Closing the Lesson

The teacher will ask the students the following questions:

  1. How was Burnita Shelton Matthews a pioneer for furthering the rights of women?
  2. What do you find most fascinating about her life?
  3. Are there any connections between her life and yours?
  4. What do you think Judge Matthews would say about the roles of women in society today?

The students can discuss answers to the questions above with the class or individually on paper.

Assessing Student Learning

  • Class participation
  • Chart
  • Essay

Enrichment

  • Conduct research on the National Woman’s Party (NWP).
  • Conduct research on the suffragettes, the Nineteenth Amendment, and/or the proposed Equal Rights Amendment.
  • Conduct research on other Mississippi women who held local, state, or national leadership roles.
  • The teacher can use other Mississippi History Now articles such as “Mississippi Women and the Woman Suffrage Amendment” to create a unit on women in Mississippi history.
  • Trace the changes in the roles, rights, and opportunities of women in American society.

Karla Smith is the Social Studies Department Chair at Mississippi Gulf Coast Community College’s Jefferson Davis Campus.

Other Mississippi History Now articles:

Equal Rights Amendment and Mississippi

Mississippi Women and the Woman Suffrage Amendment

Lucy Somerville Howorth: Lawyer, Politician, and Feminist

Betsy Love, and the Married Women’s Property Act

ADDITIONAL LESSON PLANS ON MISSISSIPPI HISTORY:
http://www.mdah.ms.gov/new/learn/classroom-materials/lesson-plans-and-teaching-units/

Archie Manning: The Story and Significance of a Mississippi Icon - Lesson Plan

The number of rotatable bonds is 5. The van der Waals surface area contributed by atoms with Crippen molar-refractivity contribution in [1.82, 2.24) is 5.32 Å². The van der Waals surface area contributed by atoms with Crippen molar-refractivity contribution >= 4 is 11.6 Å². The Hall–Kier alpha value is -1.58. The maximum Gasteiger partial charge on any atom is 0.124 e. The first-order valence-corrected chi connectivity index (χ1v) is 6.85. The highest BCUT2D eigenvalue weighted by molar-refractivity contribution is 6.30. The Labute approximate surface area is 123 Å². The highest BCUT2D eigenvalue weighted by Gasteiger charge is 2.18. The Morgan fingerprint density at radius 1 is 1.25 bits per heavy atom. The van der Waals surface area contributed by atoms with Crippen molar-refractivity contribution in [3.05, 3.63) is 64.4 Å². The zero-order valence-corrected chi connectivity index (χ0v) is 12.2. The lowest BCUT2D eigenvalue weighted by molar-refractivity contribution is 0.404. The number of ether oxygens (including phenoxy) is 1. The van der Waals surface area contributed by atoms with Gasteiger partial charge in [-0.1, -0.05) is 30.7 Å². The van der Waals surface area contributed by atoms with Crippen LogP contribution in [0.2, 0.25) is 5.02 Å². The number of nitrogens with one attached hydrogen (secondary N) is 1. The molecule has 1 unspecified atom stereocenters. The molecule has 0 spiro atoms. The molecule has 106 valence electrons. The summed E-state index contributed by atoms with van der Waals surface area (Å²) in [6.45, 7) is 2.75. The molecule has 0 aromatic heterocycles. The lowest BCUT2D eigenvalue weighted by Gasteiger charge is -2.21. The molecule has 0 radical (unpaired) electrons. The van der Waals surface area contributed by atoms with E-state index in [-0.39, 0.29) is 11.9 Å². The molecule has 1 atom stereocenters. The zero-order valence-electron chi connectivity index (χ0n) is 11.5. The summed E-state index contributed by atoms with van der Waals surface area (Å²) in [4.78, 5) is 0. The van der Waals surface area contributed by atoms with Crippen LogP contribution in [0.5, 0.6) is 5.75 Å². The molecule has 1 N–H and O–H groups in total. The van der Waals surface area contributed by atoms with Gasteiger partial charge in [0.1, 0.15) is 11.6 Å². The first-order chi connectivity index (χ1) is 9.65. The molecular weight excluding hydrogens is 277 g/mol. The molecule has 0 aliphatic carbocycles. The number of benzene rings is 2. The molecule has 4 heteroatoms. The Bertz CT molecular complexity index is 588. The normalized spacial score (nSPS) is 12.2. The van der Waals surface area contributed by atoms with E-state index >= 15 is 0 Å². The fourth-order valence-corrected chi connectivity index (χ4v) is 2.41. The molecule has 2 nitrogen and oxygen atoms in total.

Overview

As a young man Archie Manning excelled both athletically and academically in the small Delta town of Drew, Mississippi. Upon graduating from high school with valedictorian honors, Manning began his college football career in 1967 at the University of Mississippi. Under the guidance of legendary college coach John Vaught, Archie Manning and the Ole Miss Rebels football team achieved national recognition. Prior to the start of Manning’s senior year in 1970, the Rebels became one of the national favorites in college football. Perhaps more importantly, however, was Manning’s importance to his home state. During a time when many Americans viewed Mississippi as the nation’s bastion of racism, violence, and poverty, Manning’s rising football career, coupled with his personal character both on and off the football field, provided Mississippi with a symbol of success and pride. Water towers were emblazoned with Manning’s name, and “The Ballad of Archie Who,” written in 1969 by a postman in Magnolia, Mississippi, and recorded by country singer Murray Kellum and his “Rebel Rousers” band, essentially enshrined Manning as a Mississippi folk hero, particularly to white Mississippians. Although Manning eventually finished his collegiate career on a seemingly down note, he ended his time at Ole Miss with a litany of school and conference records. He spent fourteen seasons in the National Football League, most of which were with the New Orleans Saints, and was recognized as the National Football Conference (NFC) Player of the Year in 1978. For many Mississippians, Archie Manning remains a folk hero and the state’s top athlete of the century.

Curricular Connections

Mississippi Studies Framework: Competencies 1 and 6

Teaching Level

Grades 7 through 12

Materials/Equipment

Objectives

The students will:

  1. Summarize the life of Archie Manning.
  2. Illustrate events in the life of Archie Manning.
  3. Identify state happenings during the 1960s and early 1970s which may have contributed to Mississippi’s poor image concerning race, violence, and poverty.

Opening the Lesson